Assessment Methods for Service-Learning Projects in Engineering in Higher Education: A Systematic Review.
Abstract: Service-learning (SL) helps engineering students to be involved in community activities and to be motivated by their studies. Although several reviews and research studies have been published about SL, it is not widespread in sciences and engineering at the university level. The purpose of this research is to analyze the different community services or projects where SL is implemented by engineering students and faculty and to identify the procedures that were usually implemented to assess SL-based courses and activities. Assessment could be considered as the evaluation of a specific module and the engineering competencies, the evaluation of the effectiveness of the SL program, the assessment of the participation of the student in those programs, and the assessment of whether students have achieved certain outcomes or gained specific skills. We conducted a systematic review with a search in three scientific databases: Scopus, Science Direct, and ERIC educational database to analyze the assessment methods and what that assessment covers. From 14,107 publications related to SL, 120 documents were analyzed to inform the conclusions of this study. We found that SL is widely used in several universities as experiential education, and it is considered an academic activity. The most widely used assessment technique is a survey to evaluate the engagement and attitudes of students and, to a lesser extent, teamwork presentations.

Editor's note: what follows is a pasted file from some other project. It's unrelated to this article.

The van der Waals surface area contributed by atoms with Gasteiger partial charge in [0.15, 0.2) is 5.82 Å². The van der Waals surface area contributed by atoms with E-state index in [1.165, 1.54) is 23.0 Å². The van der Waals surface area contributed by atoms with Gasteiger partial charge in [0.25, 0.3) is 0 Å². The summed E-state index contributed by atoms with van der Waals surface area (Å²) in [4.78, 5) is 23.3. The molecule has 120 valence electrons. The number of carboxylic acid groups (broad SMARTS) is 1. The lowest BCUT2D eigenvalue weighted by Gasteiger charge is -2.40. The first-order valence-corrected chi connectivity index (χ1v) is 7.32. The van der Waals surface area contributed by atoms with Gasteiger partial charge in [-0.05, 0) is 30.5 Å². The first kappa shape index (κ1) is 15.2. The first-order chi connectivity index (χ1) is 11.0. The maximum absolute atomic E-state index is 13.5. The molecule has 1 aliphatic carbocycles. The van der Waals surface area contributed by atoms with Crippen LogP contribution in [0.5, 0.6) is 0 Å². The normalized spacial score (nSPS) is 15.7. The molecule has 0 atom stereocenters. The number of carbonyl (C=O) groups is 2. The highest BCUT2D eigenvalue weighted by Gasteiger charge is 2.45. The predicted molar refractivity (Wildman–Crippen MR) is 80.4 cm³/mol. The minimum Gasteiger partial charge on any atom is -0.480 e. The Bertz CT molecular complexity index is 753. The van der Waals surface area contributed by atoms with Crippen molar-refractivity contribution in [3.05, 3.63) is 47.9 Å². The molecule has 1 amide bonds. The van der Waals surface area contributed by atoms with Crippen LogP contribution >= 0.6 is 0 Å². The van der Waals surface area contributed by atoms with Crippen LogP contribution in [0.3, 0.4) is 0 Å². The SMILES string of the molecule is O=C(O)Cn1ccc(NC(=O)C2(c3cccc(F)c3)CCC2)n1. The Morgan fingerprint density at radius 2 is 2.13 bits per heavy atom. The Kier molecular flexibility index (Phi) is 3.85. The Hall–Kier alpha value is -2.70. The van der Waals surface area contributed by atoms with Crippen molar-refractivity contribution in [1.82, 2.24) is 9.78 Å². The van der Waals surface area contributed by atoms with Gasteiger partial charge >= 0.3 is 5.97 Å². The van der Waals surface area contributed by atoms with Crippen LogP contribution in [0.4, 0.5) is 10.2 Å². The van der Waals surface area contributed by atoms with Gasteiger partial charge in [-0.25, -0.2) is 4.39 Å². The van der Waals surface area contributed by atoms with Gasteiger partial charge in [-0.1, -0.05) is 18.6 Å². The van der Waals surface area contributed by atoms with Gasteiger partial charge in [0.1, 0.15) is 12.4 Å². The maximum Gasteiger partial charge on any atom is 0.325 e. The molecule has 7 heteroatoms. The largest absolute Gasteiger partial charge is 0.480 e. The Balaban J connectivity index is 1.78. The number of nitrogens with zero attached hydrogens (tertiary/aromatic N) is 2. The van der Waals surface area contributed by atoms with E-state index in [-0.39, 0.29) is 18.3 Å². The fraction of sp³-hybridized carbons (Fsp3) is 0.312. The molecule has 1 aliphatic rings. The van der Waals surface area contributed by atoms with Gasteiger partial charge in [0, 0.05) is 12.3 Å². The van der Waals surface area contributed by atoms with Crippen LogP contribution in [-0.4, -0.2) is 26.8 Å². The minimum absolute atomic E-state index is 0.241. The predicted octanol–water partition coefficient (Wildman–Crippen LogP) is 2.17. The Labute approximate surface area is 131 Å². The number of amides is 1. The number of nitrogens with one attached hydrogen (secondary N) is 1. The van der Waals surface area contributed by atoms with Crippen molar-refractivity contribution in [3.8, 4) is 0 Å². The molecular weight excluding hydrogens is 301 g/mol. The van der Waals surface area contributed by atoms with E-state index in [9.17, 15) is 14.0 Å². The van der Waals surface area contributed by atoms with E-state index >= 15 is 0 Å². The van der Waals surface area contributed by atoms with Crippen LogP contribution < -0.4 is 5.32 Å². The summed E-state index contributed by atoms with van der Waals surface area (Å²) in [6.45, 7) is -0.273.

Universal identifier: http://hdl.handle.net/10641/2571
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